This year has been notable in one sad respect. Hardly has the festive season come with so many unwanted presents.

We could begin with the ghastly gift conferred on the Democratic Party by the totally unsolicited reappearance of Gary Hart's face pressed against the presidential window. For Democrats, it was like having the pipes burst on Christmas Eve.

For the other Democratic candidates, it was the coal in the Christmas stocking.

Vice President Bush got a present from an inadvertent giver of whom he asked nothing but silence. Bush had been feeling pretty good during the season to be jolly. Except in Iowa, he was surging ahead of his closest contender for the GOP presidential nomination, Sen. Robert J. Dole (Kan.). He had strapped on the sandals and taken up the staff of the peacemaker. He was moving purposefully away from the past, protesting that he may have been loyal to a fault to his "partner," the president, but barely mindful of his partner's biggest blunder, the arms sales to Iran.

Then out of the bowels of a computer came an old message with the bite of an arrow from the grave. It was from Rear Adm. John M. Poindexter -- whom Bush had had to the house for Christmas cheer just two days before -- and it said, lethally, that Bush had been "solid" for the arms sale. It will not be enough in the next Republican debate to call Pete du Pont "Pierre" or wait for the welcome time's-up chimes to counter this. It is, in fact, enough to make a man kick his dog at Yuletide.

There are other lamentable examples. Congress gave the Nicaraguan contras more money so they can go on killing, burning and kidnaping. Sen. Christopher J. Dodd (D-Conn.) said we should make up our minds whether we want war or peace in Central America. A Democratic Congress gave the Republican answer: War.

The contras responded in kind. They put on a military offensive in the spirit of the season. While five Central American presidents are striving to show that they can bring order to their neighborhood, and the Sandinistas are doing their best -- which is never very good -- to comply with the Arias peace plan -- the contras started shooting again.

We gave 12 F5E fighter planes to Honduras. Doubtless the Honduran generals were thrilled with their new toys. Men of all ages love fighting machines. But does Central America need any more weapons?

We made a terrible fuss over the fact that the Sandinistas asked for a squadron of MiGs in their letter to their Santa in the Kremlin. But the 12 fighter planes we're sending to Honduras are somehow different.

Then, to Bahrain, we sent 14 launchers and 70 Stinger missiles -- not exactly a partridge in a pear tree.

Oh, yes, Israel got another batch of F16s. We're always sending arms to Israel, and nobody would have noticed except that the Israelis are putting on a show of force that has been condemned by the world.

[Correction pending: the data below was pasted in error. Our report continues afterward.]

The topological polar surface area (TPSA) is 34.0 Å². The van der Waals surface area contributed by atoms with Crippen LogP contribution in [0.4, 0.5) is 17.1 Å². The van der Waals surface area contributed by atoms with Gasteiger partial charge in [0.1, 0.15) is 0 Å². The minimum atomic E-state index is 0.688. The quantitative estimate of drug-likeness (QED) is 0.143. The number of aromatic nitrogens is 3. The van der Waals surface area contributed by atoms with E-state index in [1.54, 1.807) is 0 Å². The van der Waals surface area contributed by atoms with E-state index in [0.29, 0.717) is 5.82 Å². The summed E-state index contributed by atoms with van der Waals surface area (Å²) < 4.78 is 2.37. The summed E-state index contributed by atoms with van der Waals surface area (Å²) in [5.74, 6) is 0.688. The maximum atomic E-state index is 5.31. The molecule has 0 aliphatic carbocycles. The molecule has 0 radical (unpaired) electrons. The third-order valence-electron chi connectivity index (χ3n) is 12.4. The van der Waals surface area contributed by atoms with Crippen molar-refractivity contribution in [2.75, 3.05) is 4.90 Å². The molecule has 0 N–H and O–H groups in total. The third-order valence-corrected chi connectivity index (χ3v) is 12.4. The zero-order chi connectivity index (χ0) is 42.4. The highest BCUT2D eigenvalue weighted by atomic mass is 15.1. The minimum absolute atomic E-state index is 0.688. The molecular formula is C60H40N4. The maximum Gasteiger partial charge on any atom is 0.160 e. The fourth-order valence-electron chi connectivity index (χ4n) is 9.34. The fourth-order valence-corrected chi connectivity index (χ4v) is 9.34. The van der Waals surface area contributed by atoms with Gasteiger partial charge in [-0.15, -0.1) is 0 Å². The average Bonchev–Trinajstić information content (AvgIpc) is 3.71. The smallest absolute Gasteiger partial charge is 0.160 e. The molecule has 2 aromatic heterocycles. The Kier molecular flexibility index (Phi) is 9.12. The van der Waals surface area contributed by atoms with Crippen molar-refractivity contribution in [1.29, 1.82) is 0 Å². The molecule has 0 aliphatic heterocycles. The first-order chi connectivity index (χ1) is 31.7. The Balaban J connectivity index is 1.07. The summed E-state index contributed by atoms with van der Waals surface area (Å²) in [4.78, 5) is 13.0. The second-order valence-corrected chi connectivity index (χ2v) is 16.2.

On the home front, we got a little shudder, too, in the mail. We residents of the District of Columbia received greetings from our mayor, Marion Barry. It's a two-color, glossy brochure called (in red letters) Snow Removal Program. The cover picture shows a man standing by a snowplow, a vehicle we hardly knew existed from our experiences in the Great Snow of last January.

Washington is a city where singing or whistling "I'm dreaming of a White Christmas" is punishable by a jail term, a fine or both.

Not even the most fanatical sentimentalist would dream of "sleighbells in the snow" in these parts, although, come to think of it, a sleigh might be the only way to get around.

"Snow," says the pamphlet, the centerfold of which is a blood-red map of the many streets from which your car will be towed during a snowstorm, "it's a serious business!"

As if we didn't know.

The mayor, without admitting that anything went wrong during the big white-out of the Capitol, an event he only heard about since he was in Pasadena at the time, says he has reexamined "our city's Snow Program." It's not that what happened -- or didn't happen -- before was his fault; there was simply too much snow: "More . . . on the ground than any other city in the country including Anchorage, Alaska!" Don't blame him.

For those who hoped for a little reassurance in this time of hope and joy, the tidings were not good. It's up to us. Get our cars off the street, shovel our sidewalks and shovel our bus-stops. There's a great deal of talk about what will happen to us if we don't do these things, none of it pleasant, but deserved, the brochure tells us, by people who "allow a vehicle to become stalled" on a Snow Emergency Route.

But, as the English say, "We mustn't grumble, must we?" In this season of jolting gifts, we should expect our share.